Innocent Blood

by Dan Sallitt

Originally published in Chemical Imbalance Vol. 2 Issue 3, though written much earlier, upon the film's release in 1994.

There's nothing especially exciting going on in this film, but it  reminds us that John Landis is an interesting case.  No danger of him being corrupted by Hollywood, as he wallows in his original corruption; so we tend to measure his achievements from zero up instead of comparing him to a Platonic ideal.  Innocent Blood belongs to a category of film that usually fares badly in the Hollywood marketing process: the dialectic comedy-drama, in which  the comedy and the drama collide rather than blend.  Landis is drawn to this rather uncommercial format, and his best work--An American Werewolf in London and, especially, Into the Night--was done in this vein.  Whether or not mixed genres are more natural to him than the undiluted, vulgar comedy for which he is best known, one cannot guess from the evidence on screen.  This is a  man who can't be trusted to tell the difference between the angel and the devil whispering in his ears. 

From the first scene of Innocent Blood, you know that the good moments are going to have to be picked dripping out of the swamp of the rest of the film.  Michael Wolk's script gets on our bad side immediately when pretty French vampire Anne Parillaud, emerging from a fast, sees a newspaper photo of a slain Mafioso and makes a lame comment about treating herself to Italian that night.  Still, Landis has already managed to impose himself by shooting the scene as an erotic tableau of Parillaud prowling nude through her candlelit apartment.  The director's well-documented tendency to populate his films with naked women isn't especially worthy of note or praise, but the American cinema has evolved an elaborate code of hypocrisy to govern where and when movies can pander to our prurience, and it's interesting that Landis feels empowered to trash this code and obtrude his lechery on the film at large.  Not that he is a man of principle - Landis will later exercise Hollywood's most familiar ploy to compartmentalize sex when he drags us, leering, through a classy strip joint - but we eventually get the payoff of an incongruously solemn coupling scene, with a curious accent on the male's sexual inhibition and featuring a potent forbidden image of submission.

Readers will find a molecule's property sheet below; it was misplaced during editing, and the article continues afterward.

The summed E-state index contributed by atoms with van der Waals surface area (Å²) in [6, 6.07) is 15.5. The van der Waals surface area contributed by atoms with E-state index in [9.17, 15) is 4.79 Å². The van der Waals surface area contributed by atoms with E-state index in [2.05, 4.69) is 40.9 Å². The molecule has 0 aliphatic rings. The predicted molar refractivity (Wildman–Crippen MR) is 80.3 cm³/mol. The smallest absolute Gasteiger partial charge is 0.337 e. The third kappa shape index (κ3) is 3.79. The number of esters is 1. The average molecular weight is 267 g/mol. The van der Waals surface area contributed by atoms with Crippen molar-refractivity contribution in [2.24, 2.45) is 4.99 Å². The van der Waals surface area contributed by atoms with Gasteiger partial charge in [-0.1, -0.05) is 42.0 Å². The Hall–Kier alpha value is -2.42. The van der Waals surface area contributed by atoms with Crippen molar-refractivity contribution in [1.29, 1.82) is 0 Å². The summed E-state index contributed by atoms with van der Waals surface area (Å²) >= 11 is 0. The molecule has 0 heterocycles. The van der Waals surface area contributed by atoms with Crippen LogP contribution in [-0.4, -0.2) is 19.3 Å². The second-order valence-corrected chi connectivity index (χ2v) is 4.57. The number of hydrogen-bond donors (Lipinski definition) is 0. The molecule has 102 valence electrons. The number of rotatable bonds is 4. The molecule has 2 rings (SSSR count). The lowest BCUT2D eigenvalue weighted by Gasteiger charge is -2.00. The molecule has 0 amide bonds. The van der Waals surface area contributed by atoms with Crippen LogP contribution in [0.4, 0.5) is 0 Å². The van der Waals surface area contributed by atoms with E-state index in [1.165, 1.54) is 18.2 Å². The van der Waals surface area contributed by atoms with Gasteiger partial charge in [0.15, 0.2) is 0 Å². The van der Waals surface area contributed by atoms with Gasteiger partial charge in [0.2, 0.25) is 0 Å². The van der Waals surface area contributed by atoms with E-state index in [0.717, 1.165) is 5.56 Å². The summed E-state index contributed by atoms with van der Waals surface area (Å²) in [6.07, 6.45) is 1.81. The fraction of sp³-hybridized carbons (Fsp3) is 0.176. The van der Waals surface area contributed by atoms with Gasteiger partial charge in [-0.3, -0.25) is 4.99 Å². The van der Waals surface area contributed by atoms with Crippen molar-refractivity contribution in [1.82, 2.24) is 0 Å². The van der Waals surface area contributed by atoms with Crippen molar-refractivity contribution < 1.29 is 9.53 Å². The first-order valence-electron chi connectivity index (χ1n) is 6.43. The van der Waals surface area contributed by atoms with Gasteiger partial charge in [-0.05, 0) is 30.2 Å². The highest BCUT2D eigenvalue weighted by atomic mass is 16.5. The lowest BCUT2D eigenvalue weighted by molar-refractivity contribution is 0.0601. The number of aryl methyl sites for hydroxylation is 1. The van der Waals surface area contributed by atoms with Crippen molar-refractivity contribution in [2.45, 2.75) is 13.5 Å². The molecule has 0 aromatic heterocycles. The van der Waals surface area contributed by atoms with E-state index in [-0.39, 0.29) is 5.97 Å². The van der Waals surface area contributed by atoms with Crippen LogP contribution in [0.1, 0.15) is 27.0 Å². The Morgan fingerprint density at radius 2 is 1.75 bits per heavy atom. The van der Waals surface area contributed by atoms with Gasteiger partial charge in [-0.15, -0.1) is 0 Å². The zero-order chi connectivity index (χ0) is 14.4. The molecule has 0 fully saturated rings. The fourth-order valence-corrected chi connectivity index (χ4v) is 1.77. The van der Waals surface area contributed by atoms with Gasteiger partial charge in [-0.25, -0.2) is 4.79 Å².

The plot hook--that vampirism spreads through the Mob and threatens to create a criminal army of the undead--doesn't  emerge until the film is more than half over, and the concept is silly enough to kill any hopes that we might have left at that  point.  Until then, we traipse about with undercover cop Anthony LaPaglia as he pursues a meaningless vendetta against hambone gang leader Robert Loggia and joins forces with good vampire Parillaud.  The horror components are standard issue: the bloodsuckers have Exorcist voices, use lots of funny-colored contact lenses, do superhuman stunts, etc.  Landis gives little details of character and action a weight that you wouldn't necessarily expect from a comedy, but mostly it doesn't help.  Every so often a moment of pure cinema jumps out of context, like the aftermath of Parillaud's first killing: the vampire looks with disgust at her bloody face in a rear-view mirror and rips the mirror off the windshield; Landis fades gently to Parillaud, in the same position, reapplying makeup to her now attractive but still troubled face.  The same thematic idea shows up later, when Parillaud, being pursued after another bloodbath, finds a shower room in a church rectory and pauses to step fully clothed into a stream of water, letting the blood trickle off her face while moonlight filters into the echoey room through a stained glass  window.  Neither the iconography of compromised purity, nor the rhythmic flow of violence into stillness, is ever developed or even acknowledged as the film progresses.  Oh, well.  There's a  pretty good laugh in mid-story as a bewildered Loggia, recently vampirized, comes to consciousness in a morgue and bellows his way past the spooked attendants instead of devouring them, as we expect.  Here as elsewhere, Landis's comedy style often depends on an unaccustomed component of the mundane (but not the naturalistic - Landis films everyday events with schlocky exaggeration) that is everpresent in his most fantastic interludes. Some renegade film scholar may one day make a good case for Landis as comic auteur; I'm more attracted to Landis's weird spasms of gravity than to his uninflected comic style, distinctive though it may be.  Innocent Blood winds up with the flurry of meaningless violence that is the last refuge of so many suspense films.  One is pleased to note in passing that George Romero's tongue-in-cheek, reflexive solution to the movie problem of how to kill the undead--you only win if you get them in the head - has found general  acceptance.  One sees here the great power of the cinema of the fantastic, the power of heightened and clarified contradiction....